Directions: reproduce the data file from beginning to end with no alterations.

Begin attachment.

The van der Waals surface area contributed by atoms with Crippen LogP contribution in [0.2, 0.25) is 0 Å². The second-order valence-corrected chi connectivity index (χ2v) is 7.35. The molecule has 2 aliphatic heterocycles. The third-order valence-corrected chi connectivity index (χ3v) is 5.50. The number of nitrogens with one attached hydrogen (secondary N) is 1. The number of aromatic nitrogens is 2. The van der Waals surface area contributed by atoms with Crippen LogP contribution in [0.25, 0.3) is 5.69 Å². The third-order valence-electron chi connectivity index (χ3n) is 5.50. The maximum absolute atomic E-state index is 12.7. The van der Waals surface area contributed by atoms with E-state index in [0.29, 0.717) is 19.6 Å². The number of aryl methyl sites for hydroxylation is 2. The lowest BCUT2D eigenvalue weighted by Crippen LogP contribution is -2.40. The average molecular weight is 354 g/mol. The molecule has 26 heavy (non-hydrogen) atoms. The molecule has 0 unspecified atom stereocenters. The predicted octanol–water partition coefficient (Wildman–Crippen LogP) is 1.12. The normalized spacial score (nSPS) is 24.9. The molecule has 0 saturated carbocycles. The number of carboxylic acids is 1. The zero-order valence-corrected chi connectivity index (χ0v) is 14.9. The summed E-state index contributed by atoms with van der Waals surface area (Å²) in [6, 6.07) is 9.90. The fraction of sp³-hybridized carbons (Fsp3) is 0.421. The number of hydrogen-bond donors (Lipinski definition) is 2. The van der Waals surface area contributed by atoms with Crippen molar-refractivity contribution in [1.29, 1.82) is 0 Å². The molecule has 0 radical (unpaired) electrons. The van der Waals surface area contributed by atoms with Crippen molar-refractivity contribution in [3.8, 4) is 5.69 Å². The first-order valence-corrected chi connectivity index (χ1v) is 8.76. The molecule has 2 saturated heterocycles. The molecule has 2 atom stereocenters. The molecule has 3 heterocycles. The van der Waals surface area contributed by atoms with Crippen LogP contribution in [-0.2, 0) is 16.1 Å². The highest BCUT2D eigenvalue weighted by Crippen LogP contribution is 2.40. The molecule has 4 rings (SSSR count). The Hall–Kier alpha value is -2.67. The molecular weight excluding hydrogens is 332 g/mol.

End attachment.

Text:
The van der Waals surface area contributed by atoms with Crippen LogP contribution in [0.2, 0.25) is 0 Å². The second-order valence-corrected chi connectivity index (χ2v) is 7.35. The molecule has 2 aliphatic heterocycles. The third-order valence-corrected chi connectivity index (χ3v) is 5.50. The number of nitrogens with one attached hydrogen (secondary N) is 1. The number of aromatic nitrogens is 2. The van der Waals surface area contributed by atoms with Crippen LogP contribution in [0.25, 0.3) is 5.69 Å². The third-order valence-electron chi connectivity index (χ3n) is 5.50. The maximum absolute atomic E-state index is 12.7. The van der Waals surface area contributed by atoms with E-state index in [0.29, 0.717) is 19.6 Å². The number of aryl methyl sites for hydroxylation is 2. The lowest BCUT2D eigenvalue weighted by Crippen LogP contribution is -2.40. The average molecular weight is 354 g/mol. The molecule has 26 heavy (non-hydrogen) atoms. The molecule has 0 unspecified atom stereocenters. The predicted octanol–water partition coefficient (Wildman–Crippen LogP) is 1.12. The normalized spacial score (nSPS) is 24.9. The molecule has 0 saturated carbocycles. The number of carboxylic acids is 1. The zero-order valence-corrected chi connectivity index (χ0v) is 14.9. The summed E-state index contributed by atoms with van der Waals surface area (Å²) in [6, 6.07) is 9.90. The fraction of sp³-hybridized carbons (Fsp3) is 0.421. The number of hydrogen-bond donors (Lipinski definition) is 2. The van der Waals surface area contributed by atoms with Crippen molar-refractivity contribution in [1.29, 1.82) is 0 Å². The molecule has 0 radical (unpaired) electrons. The van der Waals surface area contributed by atoms with Crippen molar-refractivity contribution in [3.8, 4) is 5.69 Å². The first-order valence-corrected chi connectivity index (χ1v) is 8.76. The molecule has 2 saturated heterocycles. The molecule has 2 atom stereocenters. The molecule has 3 heterocycles. The van der Waals surface area contributed by atoms with Crippen LogP contribution in [-0.2, 0) is 16.1 Å². The highest BCUT2D eigenvalue weighted by Crippen LogP contribution is 2.40. The molecule has 4 rings (SSSR count). The Hall–Kier alpha value is -2.67. The molecular weight excluding hydrogens is 332 g/mol.